Sanguisorba canadensis (Canada burnet, American burnet)

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Robert Pavlis

Sanguisorba canadensis (Canada burnet, American burnet), photo by Robert Pavlis

Sanguisorba canadensis is rare in gardens but should be grown more often. It’s a bog plant and this may lead people to think it needs a wet spot to do well, but my plant grows in a normal garden bed that rarely gets watered and I have grown it from seed. It flowers at about 120 cm (4 ft) and this shorter stature may be due to lower moisture levels. It shows no wilting or dry leaf edges due to a lack of water.

Sanguisorba canadensis (Canada burnet, American burnet), photo by Robert Pavlis
Sanguisorba canadensis (Canada burnet, American burnet), photo by Robert Pavlis

It’s common names include Canada burnet, the American burnet and the white burnet. In the wild it grows along rivers, in swamps and tidal marshes. Since this type of habitat is quickly being lost in North America, the Canada burnet is also becoming rare and has reached extinction levels in some states.

The Canada burnet has flowers that are creamy white and have an unusual shape and texture, reminding one of a bottle brush. The flowers are held well above the foliage making for a great display. Even out of flower, the leaves have an interesting odd-pinnate compound shape and it’s very pest free.

Sanguisorba canadensis (Canada burnet, American burnet), photo by Robert Pavlis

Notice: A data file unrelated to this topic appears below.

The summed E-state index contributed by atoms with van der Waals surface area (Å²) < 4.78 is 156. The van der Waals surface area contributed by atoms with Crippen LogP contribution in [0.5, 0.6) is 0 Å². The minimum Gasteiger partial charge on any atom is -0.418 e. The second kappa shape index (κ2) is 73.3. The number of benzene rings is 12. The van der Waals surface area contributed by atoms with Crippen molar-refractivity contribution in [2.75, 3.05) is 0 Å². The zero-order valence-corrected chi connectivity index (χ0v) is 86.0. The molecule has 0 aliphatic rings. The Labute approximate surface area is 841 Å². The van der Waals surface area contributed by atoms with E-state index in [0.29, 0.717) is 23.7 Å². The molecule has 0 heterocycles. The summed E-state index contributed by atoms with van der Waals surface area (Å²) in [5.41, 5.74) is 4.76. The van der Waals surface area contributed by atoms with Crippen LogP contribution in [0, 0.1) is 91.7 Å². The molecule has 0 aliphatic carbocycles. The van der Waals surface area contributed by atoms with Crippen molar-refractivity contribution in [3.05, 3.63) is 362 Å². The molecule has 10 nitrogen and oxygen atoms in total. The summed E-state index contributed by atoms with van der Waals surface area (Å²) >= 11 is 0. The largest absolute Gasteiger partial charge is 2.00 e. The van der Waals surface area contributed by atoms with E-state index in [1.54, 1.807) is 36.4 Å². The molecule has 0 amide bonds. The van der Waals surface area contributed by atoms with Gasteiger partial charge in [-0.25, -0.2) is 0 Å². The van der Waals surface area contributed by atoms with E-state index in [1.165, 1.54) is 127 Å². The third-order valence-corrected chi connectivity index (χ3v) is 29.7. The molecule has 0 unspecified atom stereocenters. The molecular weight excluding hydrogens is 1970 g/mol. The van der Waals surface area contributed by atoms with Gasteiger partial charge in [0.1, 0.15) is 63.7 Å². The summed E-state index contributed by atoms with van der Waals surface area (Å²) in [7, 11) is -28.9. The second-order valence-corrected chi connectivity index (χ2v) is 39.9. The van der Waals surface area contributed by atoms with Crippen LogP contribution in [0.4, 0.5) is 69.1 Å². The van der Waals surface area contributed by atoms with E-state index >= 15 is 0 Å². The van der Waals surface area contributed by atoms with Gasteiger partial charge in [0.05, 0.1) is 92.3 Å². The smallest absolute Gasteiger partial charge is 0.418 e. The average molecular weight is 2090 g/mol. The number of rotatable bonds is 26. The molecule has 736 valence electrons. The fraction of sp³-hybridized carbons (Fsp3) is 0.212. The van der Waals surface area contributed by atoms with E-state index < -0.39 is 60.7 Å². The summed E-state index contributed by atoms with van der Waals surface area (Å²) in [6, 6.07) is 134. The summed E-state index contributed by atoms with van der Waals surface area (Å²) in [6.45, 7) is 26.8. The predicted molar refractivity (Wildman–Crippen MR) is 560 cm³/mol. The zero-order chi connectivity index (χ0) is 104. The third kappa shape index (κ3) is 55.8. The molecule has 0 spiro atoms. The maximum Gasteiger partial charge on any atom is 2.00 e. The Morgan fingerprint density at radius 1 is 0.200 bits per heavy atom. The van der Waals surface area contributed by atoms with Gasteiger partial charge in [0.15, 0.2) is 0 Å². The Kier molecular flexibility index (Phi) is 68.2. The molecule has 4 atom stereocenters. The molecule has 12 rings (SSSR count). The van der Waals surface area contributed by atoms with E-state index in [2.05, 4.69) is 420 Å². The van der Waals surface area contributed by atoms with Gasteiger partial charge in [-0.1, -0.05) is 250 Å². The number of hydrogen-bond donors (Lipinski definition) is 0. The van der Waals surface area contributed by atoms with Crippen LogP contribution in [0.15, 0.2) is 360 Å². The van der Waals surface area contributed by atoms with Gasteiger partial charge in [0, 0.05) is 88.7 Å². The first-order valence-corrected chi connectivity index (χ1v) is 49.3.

Sanguisorba canadensis (Canada burnet, American burnet), photo by Robert Pavlis
Sanguisorba canadensis (Canada burnet, American burnet), photo by Robert Pavlis
Sanguisorba canadensis (Canada burnet, American burnet), photo by Robert Pavlis

Sanguisorba canadensis

(san-GWIS-or-ba  ka-na-DEN-sis)

Life Cycle: perennial

Height: 120 – 180cm (2-4 ft)

Bloom Time: late summer into early fall

Natural Range: Eastern North America

Habitat: swamps, bogs

Synonyms:  Sanguisorba sitchensis, Sanguisorba stipula

Cultivation of Sanguisorba canadensis:

Light: sun to part shade

Soil: variable

Water: moist to wet

USDA Hardiness Zone: 3-8

Propagation: seed, division, stem cuttings

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Robert Pavlis

I have been gardening my whole life and have a science background. Besides writing and speaking about gardening, I own and operate a 6 acre private garden called Aspen Grove Gardens which now has over 3,000 perennials, grasses, shrubs and trees. Yes--I am a plantaholic!

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